I wanted to learn a little bit about mapping software–GIS systems, and someone suggested I read a book called How to Lie with Maps first. I haven’t gotten around to learning the software yet, but I did read the book.
The main point of the book is about how to look at data critically, and understand the assumptions that go along with it. Maps can show information clearly and concisely, but they can also mislead. Sometimes maps can create an illusion that weak information is much better than it is.
I have been looking at information related to pesticide use in the U. S. There are a lot of opportunities to examine the assumptions used and the data quality of that information. The intent, I assume, is not to lie. The information that is reported, however, is a big lie.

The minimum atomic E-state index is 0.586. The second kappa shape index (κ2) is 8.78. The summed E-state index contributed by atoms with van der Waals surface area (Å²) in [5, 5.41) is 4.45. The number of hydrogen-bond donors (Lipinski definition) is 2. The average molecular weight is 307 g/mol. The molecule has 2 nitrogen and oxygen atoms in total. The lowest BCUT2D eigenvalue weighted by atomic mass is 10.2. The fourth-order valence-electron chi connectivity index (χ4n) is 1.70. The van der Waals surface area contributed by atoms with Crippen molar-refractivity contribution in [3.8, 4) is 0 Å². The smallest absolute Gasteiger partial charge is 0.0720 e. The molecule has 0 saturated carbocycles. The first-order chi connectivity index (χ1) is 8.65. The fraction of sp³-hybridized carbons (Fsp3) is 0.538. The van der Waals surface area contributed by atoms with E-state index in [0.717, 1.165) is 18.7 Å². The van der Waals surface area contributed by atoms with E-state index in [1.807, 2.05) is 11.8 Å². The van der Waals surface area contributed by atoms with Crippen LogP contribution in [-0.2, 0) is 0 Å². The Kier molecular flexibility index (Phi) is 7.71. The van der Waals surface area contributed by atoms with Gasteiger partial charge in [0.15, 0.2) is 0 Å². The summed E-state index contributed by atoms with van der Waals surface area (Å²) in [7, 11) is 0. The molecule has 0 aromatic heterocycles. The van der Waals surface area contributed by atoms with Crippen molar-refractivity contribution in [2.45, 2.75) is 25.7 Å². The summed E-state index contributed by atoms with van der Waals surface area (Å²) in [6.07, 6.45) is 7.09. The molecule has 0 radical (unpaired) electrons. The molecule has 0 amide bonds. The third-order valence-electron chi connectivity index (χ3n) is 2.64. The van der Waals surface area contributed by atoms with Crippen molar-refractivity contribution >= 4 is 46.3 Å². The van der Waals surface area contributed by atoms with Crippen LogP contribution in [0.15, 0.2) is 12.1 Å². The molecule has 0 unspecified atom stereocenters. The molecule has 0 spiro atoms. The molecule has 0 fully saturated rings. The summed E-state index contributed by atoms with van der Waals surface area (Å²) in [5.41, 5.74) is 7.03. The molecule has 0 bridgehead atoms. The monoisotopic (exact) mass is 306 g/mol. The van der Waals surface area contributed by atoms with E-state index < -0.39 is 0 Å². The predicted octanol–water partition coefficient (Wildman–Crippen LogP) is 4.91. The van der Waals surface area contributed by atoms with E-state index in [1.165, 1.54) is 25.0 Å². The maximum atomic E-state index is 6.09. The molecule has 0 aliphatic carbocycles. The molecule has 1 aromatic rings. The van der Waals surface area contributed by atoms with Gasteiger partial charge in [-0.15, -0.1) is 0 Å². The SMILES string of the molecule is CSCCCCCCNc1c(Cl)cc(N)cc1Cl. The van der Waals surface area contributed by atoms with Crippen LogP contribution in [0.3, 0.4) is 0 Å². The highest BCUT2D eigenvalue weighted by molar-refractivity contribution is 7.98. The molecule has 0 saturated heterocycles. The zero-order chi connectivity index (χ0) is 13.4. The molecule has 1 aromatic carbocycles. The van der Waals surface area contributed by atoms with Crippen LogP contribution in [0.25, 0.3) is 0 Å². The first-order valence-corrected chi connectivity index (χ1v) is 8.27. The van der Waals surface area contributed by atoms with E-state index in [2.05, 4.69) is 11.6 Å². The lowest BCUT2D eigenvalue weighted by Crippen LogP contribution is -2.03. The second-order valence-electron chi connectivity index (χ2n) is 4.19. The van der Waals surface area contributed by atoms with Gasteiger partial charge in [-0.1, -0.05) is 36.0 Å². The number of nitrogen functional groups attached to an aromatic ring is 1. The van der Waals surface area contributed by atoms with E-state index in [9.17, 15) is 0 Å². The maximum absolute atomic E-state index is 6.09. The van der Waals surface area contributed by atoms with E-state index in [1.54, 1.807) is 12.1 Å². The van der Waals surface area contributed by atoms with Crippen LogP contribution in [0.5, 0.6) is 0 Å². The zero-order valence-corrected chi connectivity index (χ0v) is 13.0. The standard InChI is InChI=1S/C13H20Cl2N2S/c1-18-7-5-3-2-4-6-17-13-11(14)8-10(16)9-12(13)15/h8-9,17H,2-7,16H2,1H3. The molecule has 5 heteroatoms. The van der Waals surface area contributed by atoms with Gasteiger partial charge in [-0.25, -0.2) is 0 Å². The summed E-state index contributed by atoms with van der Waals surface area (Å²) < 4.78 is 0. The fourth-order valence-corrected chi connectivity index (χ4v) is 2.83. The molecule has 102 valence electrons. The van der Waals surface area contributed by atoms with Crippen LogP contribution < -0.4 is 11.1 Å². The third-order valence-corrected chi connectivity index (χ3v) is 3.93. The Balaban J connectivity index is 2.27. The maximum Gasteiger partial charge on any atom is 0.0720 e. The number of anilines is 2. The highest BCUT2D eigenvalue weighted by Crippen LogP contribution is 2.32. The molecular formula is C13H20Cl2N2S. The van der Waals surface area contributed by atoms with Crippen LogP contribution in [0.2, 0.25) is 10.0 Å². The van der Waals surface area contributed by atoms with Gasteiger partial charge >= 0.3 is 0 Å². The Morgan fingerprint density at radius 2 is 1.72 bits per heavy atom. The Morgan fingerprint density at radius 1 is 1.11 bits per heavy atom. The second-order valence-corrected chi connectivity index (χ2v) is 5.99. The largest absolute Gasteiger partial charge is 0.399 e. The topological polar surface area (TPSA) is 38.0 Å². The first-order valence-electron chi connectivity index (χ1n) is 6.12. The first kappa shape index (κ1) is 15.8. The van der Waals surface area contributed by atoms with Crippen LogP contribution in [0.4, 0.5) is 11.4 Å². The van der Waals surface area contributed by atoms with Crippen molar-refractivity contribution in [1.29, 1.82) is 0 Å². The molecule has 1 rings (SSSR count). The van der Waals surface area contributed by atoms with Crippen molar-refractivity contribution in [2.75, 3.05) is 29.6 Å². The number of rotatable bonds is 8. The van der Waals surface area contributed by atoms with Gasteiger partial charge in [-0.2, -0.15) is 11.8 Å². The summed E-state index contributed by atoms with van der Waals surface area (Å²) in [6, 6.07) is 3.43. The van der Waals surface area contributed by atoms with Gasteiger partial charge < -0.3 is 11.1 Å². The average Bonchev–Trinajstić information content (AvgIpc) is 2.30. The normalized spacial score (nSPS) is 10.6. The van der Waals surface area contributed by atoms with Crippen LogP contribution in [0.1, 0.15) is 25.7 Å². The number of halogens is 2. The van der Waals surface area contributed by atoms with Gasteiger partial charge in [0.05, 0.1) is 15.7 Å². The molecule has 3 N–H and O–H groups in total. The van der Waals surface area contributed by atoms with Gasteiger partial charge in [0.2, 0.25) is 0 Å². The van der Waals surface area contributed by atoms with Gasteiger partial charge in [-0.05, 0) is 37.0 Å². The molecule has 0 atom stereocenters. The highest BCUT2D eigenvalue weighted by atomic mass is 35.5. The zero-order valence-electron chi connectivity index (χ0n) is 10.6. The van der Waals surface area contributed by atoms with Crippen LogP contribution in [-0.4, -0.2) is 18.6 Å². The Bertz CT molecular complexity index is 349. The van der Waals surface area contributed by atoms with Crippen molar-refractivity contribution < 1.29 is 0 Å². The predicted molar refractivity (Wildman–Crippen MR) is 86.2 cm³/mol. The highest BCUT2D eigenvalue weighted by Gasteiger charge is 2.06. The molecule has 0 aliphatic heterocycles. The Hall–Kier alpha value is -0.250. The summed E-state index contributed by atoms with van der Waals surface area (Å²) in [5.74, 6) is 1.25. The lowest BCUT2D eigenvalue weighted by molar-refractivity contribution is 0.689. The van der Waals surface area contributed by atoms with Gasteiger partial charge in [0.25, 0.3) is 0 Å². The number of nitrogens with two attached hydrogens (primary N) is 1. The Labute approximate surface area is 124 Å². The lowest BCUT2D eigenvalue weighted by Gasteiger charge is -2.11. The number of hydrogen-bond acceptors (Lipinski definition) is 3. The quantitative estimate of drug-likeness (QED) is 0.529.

For example water departments analyze a list of about fifty organic chemicals, a good percentage of which are pesticides. They report that data annually to their customers as a “consumer confidence report.” But of those pesticides, many have been outlawed and are no longer manufactured. Many pesticides that are currently in use are not analyzed for. The illusion is created that concentrations of pesticides in the environment are known. Not true. We are measuring the wrong thing.
There are other instances of too little information being compiled into official-looking maps. I will show some examples when I get a little more time.